• I find it still odd that the Apple Pencil is the only stylus that needs to be charged in order to be used. That doesn’t really happen for the Wacom pens or for what I understand, the Surface Pro from Microsoft.

    I also find it sad that it is only exclusive for the iPad Pro, and not for any of the other iPad models (not even the new ones for the iPad Air 2 or the iPad Mini 4). It cuts the demand whether than help it. Maybe down the road the Apple Pencil will be used for future devices…but to be the exclusive toy to get the iPad Pro? I’ll pass on both.

    • otterhead

      If Apple follows the product path they’ve trodden for years and years, they’ll introduce the Pencil as an exclusive for the iPad Pro.. since it’s the only iPad model with the new sensors to use it properly.. but will release an iPad Pro Mini or something in just a year or so as a sort of sketchpad version.

  • Would like to know their opinion about Samsung Galaxy Note Pro 12.2″…
    I think it is great, despite the lack of app options.

  • marti386

    “Pixar Artists Test Drive The Apple Pencil — What Do They Think About It”

    Yes, because I’m sure the artists who work for a company started by Apple’s co-founder Steve Jobs, that uses Apple computers exclusively, will give a TOTALLY unbiased review of an Apple product. :P

    • Kirielson

      But they can, it’s kind of weird making that assumption. I think for the most part they’ll be fine.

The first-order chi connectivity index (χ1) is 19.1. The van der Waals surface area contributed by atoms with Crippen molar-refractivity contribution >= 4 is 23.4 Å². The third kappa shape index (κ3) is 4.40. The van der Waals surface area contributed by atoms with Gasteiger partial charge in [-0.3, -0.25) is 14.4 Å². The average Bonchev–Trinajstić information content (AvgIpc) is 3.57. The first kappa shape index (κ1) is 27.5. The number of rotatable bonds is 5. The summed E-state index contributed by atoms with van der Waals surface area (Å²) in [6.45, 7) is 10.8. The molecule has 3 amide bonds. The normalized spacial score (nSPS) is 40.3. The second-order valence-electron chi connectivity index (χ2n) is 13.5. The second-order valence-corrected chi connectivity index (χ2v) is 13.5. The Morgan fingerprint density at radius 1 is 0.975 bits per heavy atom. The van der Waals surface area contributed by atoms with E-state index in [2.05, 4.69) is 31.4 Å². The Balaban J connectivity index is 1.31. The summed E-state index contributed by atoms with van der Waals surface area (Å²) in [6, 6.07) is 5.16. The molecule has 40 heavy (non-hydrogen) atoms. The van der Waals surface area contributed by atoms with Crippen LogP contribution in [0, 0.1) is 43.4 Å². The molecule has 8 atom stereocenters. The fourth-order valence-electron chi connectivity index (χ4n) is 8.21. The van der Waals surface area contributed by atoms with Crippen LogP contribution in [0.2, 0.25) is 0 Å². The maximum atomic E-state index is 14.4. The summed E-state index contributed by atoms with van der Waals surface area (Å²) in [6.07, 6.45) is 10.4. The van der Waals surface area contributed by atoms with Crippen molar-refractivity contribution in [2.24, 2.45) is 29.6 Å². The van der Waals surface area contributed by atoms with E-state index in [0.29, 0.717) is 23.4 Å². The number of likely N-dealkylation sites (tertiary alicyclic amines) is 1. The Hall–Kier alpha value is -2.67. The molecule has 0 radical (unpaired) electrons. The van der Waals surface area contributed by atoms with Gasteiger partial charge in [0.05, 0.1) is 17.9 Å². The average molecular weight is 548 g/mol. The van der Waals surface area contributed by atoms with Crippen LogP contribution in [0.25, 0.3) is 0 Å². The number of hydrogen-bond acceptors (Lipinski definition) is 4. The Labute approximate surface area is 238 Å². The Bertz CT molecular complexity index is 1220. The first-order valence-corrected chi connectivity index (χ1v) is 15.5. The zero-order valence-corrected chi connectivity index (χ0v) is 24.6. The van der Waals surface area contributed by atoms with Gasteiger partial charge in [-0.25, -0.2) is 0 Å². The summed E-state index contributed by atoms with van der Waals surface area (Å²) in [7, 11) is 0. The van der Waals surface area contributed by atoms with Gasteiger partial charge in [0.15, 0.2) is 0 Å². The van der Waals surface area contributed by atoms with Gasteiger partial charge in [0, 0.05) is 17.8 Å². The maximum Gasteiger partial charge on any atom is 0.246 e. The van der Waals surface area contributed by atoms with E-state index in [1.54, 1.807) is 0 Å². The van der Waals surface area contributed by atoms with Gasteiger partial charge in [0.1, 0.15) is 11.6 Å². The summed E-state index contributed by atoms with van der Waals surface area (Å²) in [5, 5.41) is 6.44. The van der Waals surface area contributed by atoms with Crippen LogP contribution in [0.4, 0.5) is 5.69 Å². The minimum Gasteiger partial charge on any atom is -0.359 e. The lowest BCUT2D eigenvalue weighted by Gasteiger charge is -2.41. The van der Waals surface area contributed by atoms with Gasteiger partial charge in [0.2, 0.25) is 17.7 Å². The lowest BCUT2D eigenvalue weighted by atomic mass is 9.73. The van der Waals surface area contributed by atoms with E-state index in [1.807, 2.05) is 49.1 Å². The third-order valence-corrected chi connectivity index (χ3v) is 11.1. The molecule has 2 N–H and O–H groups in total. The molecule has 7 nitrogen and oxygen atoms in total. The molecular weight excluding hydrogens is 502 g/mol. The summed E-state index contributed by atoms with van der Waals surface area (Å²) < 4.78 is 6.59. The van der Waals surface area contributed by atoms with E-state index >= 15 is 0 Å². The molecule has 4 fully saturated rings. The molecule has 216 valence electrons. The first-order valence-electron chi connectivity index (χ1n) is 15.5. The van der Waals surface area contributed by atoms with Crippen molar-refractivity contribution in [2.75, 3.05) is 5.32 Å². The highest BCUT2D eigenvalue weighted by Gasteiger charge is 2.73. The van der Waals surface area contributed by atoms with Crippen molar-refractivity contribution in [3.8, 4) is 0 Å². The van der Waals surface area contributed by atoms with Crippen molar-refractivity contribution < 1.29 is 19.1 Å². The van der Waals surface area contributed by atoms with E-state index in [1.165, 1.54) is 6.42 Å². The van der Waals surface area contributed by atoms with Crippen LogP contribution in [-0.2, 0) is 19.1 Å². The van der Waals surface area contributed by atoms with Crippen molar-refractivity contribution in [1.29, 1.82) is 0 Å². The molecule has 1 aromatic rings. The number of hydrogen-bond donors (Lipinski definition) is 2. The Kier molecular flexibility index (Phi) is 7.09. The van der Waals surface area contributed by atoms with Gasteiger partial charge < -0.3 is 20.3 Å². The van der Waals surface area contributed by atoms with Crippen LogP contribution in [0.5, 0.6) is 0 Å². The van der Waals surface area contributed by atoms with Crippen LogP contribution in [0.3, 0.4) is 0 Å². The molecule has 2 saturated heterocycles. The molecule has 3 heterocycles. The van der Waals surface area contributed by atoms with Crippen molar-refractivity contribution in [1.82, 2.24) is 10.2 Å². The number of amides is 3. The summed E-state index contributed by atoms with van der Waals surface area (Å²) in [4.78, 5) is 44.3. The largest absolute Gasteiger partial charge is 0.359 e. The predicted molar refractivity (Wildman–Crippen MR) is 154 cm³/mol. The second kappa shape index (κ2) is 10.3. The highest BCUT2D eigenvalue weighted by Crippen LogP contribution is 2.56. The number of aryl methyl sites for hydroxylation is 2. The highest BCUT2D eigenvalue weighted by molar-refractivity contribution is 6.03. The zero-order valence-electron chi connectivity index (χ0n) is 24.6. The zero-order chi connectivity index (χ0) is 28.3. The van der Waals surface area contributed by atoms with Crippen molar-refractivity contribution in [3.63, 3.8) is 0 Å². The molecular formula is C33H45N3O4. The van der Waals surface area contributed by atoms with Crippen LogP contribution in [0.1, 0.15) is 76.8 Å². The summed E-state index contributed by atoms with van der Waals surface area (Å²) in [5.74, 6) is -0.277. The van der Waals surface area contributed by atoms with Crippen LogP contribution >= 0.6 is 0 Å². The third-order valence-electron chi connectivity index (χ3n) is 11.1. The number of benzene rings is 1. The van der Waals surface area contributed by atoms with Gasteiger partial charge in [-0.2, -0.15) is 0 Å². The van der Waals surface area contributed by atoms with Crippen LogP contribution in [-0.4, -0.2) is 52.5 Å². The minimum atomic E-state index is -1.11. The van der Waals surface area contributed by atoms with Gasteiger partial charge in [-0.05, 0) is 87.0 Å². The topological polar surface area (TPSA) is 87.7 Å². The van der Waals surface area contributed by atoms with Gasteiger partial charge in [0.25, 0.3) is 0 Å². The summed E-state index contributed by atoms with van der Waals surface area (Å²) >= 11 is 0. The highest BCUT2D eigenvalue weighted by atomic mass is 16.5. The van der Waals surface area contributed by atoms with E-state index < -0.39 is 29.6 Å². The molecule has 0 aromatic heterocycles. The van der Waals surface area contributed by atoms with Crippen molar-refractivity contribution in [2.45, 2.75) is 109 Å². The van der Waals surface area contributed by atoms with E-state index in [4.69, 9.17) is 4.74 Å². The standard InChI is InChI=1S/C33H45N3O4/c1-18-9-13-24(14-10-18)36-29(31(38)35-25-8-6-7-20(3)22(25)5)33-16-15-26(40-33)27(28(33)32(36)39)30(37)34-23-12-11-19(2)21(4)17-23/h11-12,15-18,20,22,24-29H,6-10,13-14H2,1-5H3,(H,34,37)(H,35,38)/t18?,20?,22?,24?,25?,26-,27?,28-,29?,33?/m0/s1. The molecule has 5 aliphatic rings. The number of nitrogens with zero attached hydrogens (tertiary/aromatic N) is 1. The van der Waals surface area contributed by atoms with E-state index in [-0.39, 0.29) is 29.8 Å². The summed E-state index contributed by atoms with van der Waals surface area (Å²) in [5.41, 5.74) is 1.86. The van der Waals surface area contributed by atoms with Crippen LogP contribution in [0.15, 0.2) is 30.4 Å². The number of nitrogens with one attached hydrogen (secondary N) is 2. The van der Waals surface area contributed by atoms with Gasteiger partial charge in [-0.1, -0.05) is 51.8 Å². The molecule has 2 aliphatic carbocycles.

• marti386

        I was just being funny. But I think it would have been a more interesting experiment if the Pixar artists gave the Samsung Galaxy Note Pro 12.2″ or Microsoft Surface Pro 3 a test drive. :-)

    • white vader

      Pixar was started by George Lucas. Jobs bought it from him. Who’s biased?!

      • marti386

        It was a joke, son. Relax.

        Also, your point doesn’t really make sense, since George never founded the company that supplies computers to Pixar, nor did he create the IPad being reviewed.

        • white vader

          Sorry, didn’t catch the sarcasm because the joke still sorta didn’t work.

          And I still think you’re off. Pixar started out with their own Pixar medical imaging computers. Lucas later sold Pixar to Jobs. And they didn’t start using Apple computers throughout for many many years.

  • locboichris

    I feel like drawing and sketching ith technology is getting so advanced im missing out on everything because i dont have the money to do those new andimproved 3d spaces. While im still on paper n pencil. Animation is going to excell so fast getting into the buisness is getting harder n harder

    • white vader

      Not at all. And after 25 years of painting and working digitally the one thing no app or hardware can mimic perfectly is simple pencil. Try shading a decent area. Anyway, I hope they lick it eventually, but paper and pencil is still great.

  • charliesheenhardcore